Washington

Tech Policy Groups Call on Supreme Court to Overturn Pacifica Decision

Public Knowledge, Cato Institute says decision was based on archaic and unrealistic conception of broadcast TV 11/14/2011 01:35:52 PM Eastern

Public Knowledge, the Cato Institute and a collection of tech policy groups have called on the Supreme Court to overturn the Pacifica Decision and give broadcasters the same First Amendment freedom to program to their audiences as other media including print, cable and the Internet.
 
That came in a friend of the court brief supporting Fox and ABC. The Supremes are currently deciding whether or not to uphold FCC indecency decisions against Fox and ABC after the Second Circuit ruled those decisions, and the FCC's underlying indecency enforcement policy, unconstitutionally vague and chilling. The FCC and Justice appealed those rulings.
 
"Pacifica is based on an archaic and unrealistic conception of broadcast television," they argued. The groups go further than the National Association of Broadcasters in asking for the FCC to get out of the content reg business. Given the way the tech companies frame their support of broadcasting, it is not a surprise they are not exactly on the same page.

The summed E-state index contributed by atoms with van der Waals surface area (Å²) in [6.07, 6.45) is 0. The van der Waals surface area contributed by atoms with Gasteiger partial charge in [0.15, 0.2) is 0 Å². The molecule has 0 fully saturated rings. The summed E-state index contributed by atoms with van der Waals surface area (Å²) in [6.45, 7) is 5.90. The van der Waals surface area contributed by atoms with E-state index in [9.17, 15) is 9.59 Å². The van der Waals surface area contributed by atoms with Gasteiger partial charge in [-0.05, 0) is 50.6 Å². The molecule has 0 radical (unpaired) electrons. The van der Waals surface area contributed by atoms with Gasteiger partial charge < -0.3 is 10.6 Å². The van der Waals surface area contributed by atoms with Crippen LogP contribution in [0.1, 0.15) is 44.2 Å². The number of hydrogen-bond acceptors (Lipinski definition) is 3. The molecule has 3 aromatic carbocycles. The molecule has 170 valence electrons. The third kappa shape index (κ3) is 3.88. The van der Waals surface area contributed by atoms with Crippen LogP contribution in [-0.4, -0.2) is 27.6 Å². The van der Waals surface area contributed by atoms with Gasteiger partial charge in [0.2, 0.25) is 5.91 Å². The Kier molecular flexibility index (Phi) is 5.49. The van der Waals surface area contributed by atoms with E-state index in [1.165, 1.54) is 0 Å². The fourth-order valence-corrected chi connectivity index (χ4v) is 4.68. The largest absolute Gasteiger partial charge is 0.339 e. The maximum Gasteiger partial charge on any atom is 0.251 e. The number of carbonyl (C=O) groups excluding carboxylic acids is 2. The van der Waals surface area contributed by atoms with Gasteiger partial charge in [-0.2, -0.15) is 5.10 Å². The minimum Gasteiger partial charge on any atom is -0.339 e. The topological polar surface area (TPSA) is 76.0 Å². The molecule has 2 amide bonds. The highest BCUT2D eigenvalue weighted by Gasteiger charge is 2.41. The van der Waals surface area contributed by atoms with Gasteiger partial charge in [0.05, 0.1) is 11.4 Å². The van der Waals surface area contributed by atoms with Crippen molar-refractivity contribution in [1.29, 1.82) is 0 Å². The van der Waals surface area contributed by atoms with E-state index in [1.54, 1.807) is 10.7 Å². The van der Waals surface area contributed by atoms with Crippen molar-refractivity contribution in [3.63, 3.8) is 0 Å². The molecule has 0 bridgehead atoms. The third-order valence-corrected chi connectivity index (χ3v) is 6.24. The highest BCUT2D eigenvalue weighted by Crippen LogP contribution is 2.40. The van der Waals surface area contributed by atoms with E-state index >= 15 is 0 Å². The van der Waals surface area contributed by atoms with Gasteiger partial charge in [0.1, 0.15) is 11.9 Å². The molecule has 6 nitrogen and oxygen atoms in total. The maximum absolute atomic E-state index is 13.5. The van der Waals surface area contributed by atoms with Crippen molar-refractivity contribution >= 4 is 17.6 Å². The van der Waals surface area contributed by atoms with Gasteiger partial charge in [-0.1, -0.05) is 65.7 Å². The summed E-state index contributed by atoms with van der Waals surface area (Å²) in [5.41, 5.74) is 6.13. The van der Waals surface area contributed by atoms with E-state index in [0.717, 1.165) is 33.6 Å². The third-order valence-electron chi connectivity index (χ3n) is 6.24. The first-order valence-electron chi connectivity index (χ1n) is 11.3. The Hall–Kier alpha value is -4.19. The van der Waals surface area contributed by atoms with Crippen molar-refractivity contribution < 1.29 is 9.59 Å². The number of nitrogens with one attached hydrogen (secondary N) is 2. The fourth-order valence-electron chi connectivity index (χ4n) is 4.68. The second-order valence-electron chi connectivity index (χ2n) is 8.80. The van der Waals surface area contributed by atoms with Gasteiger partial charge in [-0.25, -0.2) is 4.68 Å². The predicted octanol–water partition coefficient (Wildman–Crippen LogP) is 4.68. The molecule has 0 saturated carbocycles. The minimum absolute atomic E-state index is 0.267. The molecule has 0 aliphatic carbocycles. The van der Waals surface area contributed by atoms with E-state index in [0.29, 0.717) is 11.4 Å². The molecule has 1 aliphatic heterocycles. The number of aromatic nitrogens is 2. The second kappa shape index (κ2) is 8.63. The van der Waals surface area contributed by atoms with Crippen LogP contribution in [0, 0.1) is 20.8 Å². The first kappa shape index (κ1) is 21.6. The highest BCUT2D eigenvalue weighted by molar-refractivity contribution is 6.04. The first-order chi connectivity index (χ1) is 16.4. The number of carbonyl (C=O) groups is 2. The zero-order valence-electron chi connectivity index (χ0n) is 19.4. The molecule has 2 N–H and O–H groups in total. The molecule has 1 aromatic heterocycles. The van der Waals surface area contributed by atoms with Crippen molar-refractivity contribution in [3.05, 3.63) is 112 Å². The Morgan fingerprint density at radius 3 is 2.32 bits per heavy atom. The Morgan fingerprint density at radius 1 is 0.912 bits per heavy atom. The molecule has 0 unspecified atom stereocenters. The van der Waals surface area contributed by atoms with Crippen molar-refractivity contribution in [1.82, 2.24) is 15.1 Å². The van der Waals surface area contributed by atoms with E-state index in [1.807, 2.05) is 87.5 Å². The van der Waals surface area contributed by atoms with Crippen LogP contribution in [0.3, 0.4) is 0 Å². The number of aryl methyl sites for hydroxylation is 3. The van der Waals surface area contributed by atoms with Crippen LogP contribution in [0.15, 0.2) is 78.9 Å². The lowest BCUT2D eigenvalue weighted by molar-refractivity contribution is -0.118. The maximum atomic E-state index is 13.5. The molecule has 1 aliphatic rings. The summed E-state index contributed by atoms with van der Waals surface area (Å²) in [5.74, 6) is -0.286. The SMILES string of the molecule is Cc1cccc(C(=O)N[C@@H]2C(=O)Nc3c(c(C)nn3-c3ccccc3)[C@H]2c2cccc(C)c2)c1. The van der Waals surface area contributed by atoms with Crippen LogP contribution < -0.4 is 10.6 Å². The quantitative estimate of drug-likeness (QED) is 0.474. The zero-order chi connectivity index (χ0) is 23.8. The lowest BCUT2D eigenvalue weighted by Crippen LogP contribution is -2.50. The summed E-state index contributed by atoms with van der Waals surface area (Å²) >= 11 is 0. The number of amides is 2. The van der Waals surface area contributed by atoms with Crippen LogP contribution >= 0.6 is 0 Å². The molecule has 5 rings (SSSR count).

The groups, which include TechFreedom, the Center for Democracy & Technology and the Electronic Frontier Foundation, essentially argue that broadcasting should be free of content regs because technology has rendered it "rare" rather than pervasive, with only a small, and dwindling, percentage of people getting content over the air.
 
The groups go through a laundry list of alternative video delivery methods they say have "largely displaced" traditional broadcasting, including cable and phone and satellite and Internet streaming and podcasts and online DVD rentals. That, of course, is the argument tech companies, particularly computer and consumer electronics companies in general, have been using to argue for taking broadcast spectrum back from the industry to make more spectrum available to smartphones and tablets.
 
They contrast that to the mid-1970's, when the Pacifica decision was rendered, when there were few cable outlets and the choice was essentially between broadcasting and print.
 
"Whatever legal logic and common sense Pacifica might once have had was built on factual foundations that have long sense collapsed," they argue. "Traditional broadcasting has been largely replaced by other video delivery media that are invited into the home."

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